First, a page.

PETA (People for Ethical Treatment of Animals) suggest the existence of a link between milk consumption and autism spectrum disorder (ASD) (see here on the PETA website).

More research is needed, but scientific studies have shown that many autistic kids improve dramatically when put on a diet free of dairy “products”. One study of 20 children found a major reduction in autistic behavior in kids who were put on a casein-free diet (casein is a component of cow’s milk). And another study done by researchers at the University of Rome showed a “marked improvement” in the behavior of autistic children who were taken off dairy products.

The two studies they link to are Knivsberg et al. (2002) and Lucarelli et al. (1995).

Quickly looking at these two studies, Knivsberg et al. (2002) has sample size of 10 children (very low for an effect that, if is real, would likely be small) and Lucarelli et al. (1995) does not really seem to be specific to milk consumption. Neither of these studies mention the funding agencies or make any declarations of potential conflict of interest.

PETA give potential reasons and an anecdote from an anonymous mother supporting their claim that milk consumption increases ASD behaviours.

Do autistic kids tend to improve symptoms when put on a diet free of dairy products?

  • I'm recalling claims from about 30 years ago that a ketogenic diet helps ASD. If there is an effect it could be related. Commented Jun 2, 2018 at 18:55
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    Something to keep in mind here: They have found in some cases at least a link between digestive tract bacteria and autism. I could easily see someone having a sensitivity to some component of cow's milk that showed up that way. Note that this would not mean it applied generally and would not support PETA's position. Commented Jun 3, 2018 at 4:47
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    If valid, it could be something where dairy doesn't, per se, cause autism, but some other disorder or abnormality causes the body to react poorly to something in dairy, with tragic results. Kind of like how phenylalanine is a necessary amino acid, but can cause toxic reactions in people who inherit PKU. Commented Jun 4, 2018 at 20:12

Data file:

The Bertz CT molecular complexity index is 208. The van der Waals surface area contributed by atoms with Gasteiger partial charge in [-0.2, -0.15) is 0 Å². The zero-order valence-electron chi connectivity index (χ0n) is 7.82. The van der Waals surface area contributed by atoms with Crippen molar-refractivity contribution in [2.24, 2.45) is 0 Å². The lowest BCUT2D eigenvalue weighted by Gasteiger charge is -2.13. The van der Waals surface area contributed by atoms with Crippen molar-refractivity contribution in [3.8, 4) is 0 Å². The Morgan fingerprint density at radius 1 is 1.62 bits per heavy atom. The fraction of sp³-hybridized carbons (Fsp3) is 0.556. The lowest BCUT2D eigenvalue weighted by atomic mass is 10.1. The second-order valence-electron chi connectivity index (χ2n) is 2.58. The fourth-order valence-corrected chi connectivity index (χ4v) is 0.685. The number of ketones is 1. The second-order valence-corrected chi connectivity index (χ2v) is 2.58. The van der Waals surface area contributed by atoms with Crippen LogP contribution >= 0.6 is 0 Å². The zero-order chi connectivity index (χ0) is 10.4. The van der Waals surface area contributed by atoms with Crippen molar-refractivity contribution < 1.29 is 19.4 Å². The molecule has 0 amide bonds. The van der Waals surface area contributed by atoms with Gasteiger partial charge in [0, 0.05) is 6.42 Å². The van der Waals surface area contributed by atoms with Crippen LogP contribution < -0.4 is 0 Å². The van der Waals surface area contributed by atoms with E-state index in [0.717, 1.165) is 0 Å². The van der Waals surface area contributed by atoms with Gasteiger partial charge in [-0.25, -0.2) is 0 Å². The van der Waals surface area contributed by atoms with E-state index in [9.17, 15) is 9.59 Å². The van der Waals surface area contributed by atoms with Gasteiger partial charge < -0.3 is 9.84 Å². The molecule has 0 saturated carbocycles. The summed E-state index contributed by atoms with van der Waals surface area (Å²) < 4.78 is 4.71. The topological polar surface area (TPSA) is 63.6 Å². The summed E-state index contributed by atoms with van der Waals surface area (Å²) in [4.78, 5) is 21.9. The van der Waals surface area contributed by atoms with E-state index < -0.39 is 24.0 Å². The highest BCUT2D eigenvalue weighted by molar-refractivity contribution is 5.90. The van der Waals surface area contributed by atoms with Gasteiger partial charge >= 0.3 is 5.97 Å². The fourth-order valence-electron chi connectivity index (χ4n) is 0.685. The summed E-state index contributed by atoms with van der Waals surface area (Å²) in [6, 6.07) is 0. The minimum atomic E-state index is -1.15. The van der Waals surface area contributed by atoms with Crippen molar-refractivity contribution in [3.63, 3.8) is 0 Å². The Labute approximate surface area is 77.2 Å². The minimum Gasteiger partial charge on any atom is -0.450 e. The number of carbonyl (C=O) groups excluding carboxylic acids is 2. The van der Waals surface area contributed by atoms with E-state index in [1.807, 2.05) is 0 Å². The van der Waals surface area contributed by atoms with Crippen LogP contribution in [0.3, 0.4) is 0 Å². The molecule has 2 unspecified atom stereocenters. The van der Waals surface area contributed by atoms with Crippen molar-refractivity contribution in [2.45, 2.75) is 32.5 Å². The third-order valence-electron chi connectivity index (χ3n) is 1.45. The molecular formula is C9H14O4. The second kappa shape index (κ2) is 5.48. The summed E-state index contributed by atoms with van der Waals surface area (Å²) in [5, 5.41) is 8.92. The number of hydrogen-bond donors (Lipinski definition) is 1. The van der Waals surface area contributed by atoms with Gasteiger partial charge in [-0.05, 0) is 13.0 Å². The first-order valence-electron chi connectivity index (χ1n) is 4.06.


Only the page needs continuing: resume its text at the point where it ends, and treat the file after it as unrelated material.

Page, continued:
1 Answer 1


There is little evidence to support the effectiveness of nutritional supplements or the GFCF diet for improving ASD symptoms.

A dairy-free, gluten-free diet for autistic kids is called GFCF (Gluten-Free, Casein-Free). Parents do often report improvements in behavior after diet change. Currently, there are several reviews that suggest that these improvements are not scientifically measurable, but one metastudy recommends GFCF based solely on parent reporting, and a brand new study (as of 2018) suggests that the GFCF diet can cause significant, measurable improvement for some forms of autism.

"Current nutritional approaches in managing autism spectrum disorder: A review" Nutritional Neuroscience, 8/2017

It is reported that in individuals with ASD, while the gluten-free casein-free and KDs, camel milk, curcumin, probiotics, and fermentable foods can play a role in alleviating ASD symptoms, the consumption of sugar, additives, pesticides, genetically modified organisms, inorganic processed foods, and difficult-to-digest starches may aggravate symptoms.

"Nutritional and Dietary Interventions for Autism Spectrum Disorder: A Systematic Review" Pediatrics 5/2017

One RCT (high risk of bias) reported significant parent-rated improvements in communication, resistance to communication, social isolation, repetitive or challenging behavior, and overall impairment in children on a GFCF diet compared with those on a usual diet (P values ≤ .007). Children on the GFCF diet also improved significantly on tests of cognitive skills, motor skills, verbal and social communication, anxiety, and reaction to changes in environment and routine compared with control children (P values < .05). Another high risk of bias RCT with 24-month follow-up of participants reported few differences in behavioral measures between children on a GFCF diet and those with no dietary restrictions; ASD symptoms improved significantly in participants in the GFCF diet group versus the no diet group at 12 months, but were not different on any measure in a subset of participants followed for 24 months.